July 10 (Bloomberg) -- Sales at U.S. retailers probably stagnated in June, reflecting declining auto demand and rising unemployment, economists said before reports this week.
The projected unchanged reading in purchases would follow a 0.2 percent May decrease, according to the median forecast in a Bloomberg News survey ahead of Commerce Department figures July 14. Another report may show the cost of living decreased for the first time in a year as fuel prices retreated.
Supply constraints due to Japan’s earthquake helped push car sales last month to the lowest level since June 2010, while unemployment prompted stores like Target Corp. and Gap Inc. to sweeten discounts to lure customers. A dearth of jobs raises the risk that consumer spending, which makes up 70 percent of the economy, will have difficulty picking up for the rest of 2011.
“You’ve got a consumer who’s hobbled,” said Joshua Shapiro, chief U.S. economist at Maria Fiorini Ramirez Inc. in New York. “The soft patch is still there. The underlying trend is toward very modest growth.”
Ben S. Bernanke may address the issue of unemployment when he delivers the semi-annual monetary policy report to Congress on July 13 and 14. The chairman of the Federal Reserve, in a press conference after policy makers met on June 22, said “the economic recovery appears to be proceeding at a moderate pace, though somewhat more slowly than the committee had expected.” Minutes of the gathering will be issued on July 12.
Bernanke also said the slowdown was caused in part by “factors that are likely to be temporary,” including more expensive commodities as well as supply chain disruptions associated with Japan’s natural disaster.
The retail report may also show sales excluding automobiles and service stations rose 0.4 percent last month after increasing 0.3 percent in May, economists said.
The figures, which aren’t adjusted for inflation, probably were depressed by receipts at service stations that reflected lower gasoline costs. Regular fuel averaged $3.67 a gallon in June, down from $3.90 the prior month, according to AAA, the nation’s biggest auto club.
Discounts implemented to clear inventory ahead of the back-to-school season helped sales at chain stores beat analysts’ estimates. Target, the second-largest U.S. discount retailer, posted a 4.5 percent increase from a year earlier, while demand at Gap rose 1 percent, beating projections for a drop, the stores reported last week.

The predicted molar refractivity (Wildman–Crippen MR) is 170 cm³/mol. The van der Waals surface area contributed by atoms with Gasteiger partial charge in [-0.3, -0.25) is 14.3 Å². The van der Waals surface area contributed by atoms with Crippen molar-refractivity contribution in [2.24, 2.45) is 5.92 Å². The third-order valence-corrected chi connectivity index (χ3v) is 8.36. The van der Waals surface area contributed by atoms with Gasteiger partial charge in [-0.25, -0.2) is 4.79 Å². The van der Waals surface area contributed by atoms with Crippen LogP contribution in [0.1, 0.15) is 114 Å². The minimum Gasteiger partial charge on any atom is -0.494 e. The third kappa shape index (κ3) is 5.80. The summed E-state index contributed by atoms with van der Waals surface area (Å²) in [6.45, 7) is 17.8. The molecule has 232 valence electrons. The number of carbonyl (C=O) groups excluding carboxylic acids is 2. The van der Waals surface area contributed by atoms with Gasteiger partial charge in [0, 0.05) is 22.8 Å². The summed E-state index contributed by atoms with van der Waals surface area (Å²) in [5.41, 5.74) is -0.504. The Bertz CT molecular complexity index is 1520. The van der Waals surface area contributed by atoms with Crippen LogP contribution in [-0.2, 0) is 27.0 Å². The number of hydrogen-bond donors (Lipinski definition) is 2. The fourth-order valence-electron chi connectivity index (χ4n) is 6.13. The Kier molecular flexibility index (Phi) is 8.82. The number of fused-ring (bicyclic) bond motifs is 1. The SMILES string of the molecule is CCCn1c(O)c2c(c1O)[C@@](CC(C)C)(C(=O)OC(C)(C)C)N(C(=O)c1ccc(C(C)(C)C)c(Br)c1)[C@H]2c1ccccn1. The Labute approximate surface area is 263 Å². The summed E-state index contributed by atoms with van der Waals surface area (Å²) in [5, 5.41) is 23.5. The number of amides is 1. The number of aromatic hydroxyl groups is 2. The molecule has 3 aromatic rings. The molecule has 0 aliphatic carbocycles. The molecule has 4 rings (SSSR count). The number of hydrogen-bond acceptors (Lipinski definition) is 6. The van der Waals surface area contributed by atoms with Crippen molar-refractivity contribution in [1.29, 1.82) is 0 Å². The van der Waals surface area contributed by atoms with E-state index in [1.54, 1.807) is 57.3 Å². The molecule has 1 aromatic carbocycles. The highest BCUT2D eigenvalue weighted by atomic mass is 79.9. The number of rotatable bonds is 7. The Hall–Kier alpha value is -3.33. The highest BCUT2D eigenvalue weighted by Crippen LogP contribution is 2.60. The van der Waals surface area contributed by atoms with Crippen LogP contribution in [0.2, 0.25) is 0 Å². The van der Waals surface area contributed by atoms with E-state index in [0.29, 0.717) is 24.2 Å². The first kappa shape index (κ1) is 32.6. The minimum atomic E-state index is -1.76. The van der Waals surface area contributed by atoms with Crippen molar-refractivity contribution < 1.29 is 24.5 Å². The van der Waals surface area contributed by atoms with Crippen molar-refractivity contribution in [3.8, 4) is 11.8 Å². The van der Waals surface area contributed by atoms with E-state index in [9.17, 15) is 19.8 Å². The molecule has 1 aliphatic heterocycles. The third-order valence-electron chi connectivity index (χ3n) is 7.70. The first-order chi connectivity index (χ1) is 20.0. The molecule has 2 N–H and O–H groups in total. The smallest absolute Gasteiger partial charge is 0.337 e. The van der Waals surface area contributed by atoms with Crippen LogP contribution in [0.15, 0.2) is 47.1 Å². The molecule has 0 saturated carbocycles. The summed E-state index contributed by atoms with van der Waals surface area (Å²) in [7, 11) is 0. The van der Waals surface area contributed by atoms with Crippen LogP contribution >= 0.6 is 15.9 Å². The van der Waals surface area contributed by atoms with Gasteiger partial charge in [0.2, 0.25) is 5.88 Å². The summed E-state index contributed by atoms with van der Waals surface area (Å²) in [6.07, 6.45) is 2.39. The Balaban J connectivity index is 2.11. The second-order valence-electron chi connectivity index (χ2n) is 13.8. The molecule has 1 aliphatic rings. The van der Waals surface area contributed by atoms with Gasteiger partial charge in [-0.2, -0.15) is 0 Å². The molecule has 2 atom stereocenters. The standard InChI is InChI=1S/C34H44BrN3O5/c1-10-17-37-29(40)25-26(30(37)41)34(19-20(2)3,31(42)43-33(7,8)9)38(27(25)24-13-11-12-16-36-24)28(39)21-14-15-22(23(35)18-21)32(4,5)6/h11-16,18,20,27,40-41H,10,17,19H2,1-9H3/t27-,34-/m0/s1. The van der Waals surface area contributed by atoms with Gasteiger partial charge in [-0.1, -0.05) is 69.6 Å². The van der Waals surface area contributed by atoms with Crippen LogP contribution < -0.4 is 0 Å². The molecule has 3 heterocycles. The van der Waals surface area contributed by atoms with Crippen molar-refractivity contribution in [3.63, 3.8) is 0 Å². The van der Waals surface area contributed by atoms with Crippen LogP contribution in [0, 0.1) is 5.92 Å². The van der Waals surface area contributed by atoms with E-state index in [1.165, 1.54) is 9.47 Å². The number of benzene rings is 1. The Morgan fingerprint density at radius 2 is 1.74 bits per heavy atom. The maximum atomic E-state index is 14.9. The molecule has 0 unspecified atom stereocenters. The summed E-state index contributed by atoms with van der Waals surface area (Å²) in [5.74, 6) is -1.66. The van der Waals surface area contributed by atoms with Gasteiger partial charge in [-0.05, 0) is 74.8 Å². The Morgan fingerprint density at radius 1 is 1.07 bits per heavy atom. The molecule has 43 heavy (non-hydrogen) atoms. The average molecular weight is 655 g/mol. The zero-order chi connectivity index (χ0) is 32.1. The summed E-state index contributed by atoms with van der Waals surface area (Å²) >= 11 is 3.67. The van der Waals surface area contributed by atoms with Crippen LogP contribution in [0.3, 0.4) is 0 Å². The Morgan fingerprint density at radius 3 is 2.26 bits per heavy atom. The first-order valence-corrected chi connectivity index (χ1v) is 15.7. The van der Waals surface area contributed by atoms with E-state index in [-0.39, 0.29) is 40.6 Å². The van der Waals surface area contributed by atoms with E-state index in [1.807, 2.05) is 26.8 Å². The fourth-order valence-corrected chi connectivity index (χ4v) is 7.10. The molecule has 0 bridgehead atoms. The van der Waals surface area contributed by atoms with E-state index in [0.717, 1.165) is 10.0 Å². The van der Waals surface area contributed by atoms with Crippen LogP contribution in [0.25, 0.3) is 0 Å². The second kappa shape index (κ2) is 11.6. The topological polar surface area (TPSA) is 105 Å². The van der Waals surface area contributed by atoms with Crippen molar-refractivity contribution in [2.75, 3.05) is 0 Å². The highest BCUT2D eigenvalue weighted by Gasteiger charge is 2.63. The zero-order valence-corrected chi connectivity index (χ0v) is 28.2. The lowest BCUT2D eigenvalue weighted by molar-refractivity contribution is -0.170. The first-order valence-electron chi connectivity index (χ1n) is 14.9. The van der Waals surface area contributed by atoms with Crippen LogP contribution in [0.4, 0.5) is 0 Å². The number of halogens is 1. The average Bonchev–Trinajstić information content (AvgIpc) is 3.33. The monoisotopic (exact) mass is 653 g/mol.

The Standard & Poor’s Supercomposite Retailing Index has risen 2.6 percent from the end of April. The broader S&P 500 Index declined 1.5 percent during the same period as the European debt crisis and a U.S. debt-ceiling impasse concerned investors.
Payrolls grew by 18,000 last month, the smallest gain since September, the Labor Department reported July 8. The jobless rate climbed for a third straight month, rising to 9.2 percent, the highest level this year.
Sales of cars and light vehicle ran at a seasonally adjusted 11.41 million annual rate in June, down from 11.76 million in May and 13.14 million in April, according to researcher Autodata Corp. Toyota Motor Corp. and Honda Motor Co. deliveries each fell 21 percent from the same month last year, reflecting supply-chain constraints, while General Motors Co. and Ford Motor Co. said sales rose 10 percent.
The consumer-price index fell 0.1 percent in June after a 0.2 percent gain in May, reflecting the drop in fuel costs, economists projected a Labor Department report on July 15 will show. Core prices, which exclude volatile food and fuel, may have climbed 0.2 percent from a month earlier.
The consumer-price index is the broadest of three monthly price gauges the Labor Department releases. Figures earlier in the week may show wholesale prices and the cost of goods imported into the U.S. also fell in June.
Falling fuel prices may have also helped boost confidence. The Thomson Reuters/University of Michigan preliminary index of consumer sentiment rose to 72.5 in June from 71.5 in May, according to the Bloomberg survey median ahead of the July 15 report.
Manufacturing is one area of the economy still expanding. Fed data due the same day will show output at factories, mines and utilities rose 0.3 percent in June following a 0.1 percent gain the prior month, economists forecast.
Also this week, Commerce Department figures may show the trade deficit widened in May from the prior month, according to the Bloomberg survey median before the July 12 report.
Bloomberg Survey ============================================================ Release Period Prior Median Indicator Date Value Forecast ============================================================ Trade Balance $ Blns 7/12 May -43.7 -44.0 PPI MOM% 7/14 June 0.2% -0.2% Core PPI MOM% 7/14 June 0.2% 0.2% Retail Sales MOM% 7/14 June -0.2% 0.0% Retail ex-autos MOM% 7/14 June 0.3% 0.1% Retail exauto/gas MOM% 7/14 June 0.3% 0.4% Initial Claims ,000’s 7/14 9-Jul 418 412 Business Inv. MOM% 7/14 May 0.8% 0.8% CPI MOM% 7/15 June 0.2% -0.1% Core CPI MOM% 7/15 June 0.3% 0.2% Industrial Production 7/15 June 0.1% 0.3% Univ. of Mich 7/15 July P 71.5 72.5 ============================================================
To contact the reporter on this story: Bob Willis in Washington at email@example.com
To contact the editor responsible for this story: Christopher Wellisz at firstname.lastname@example.org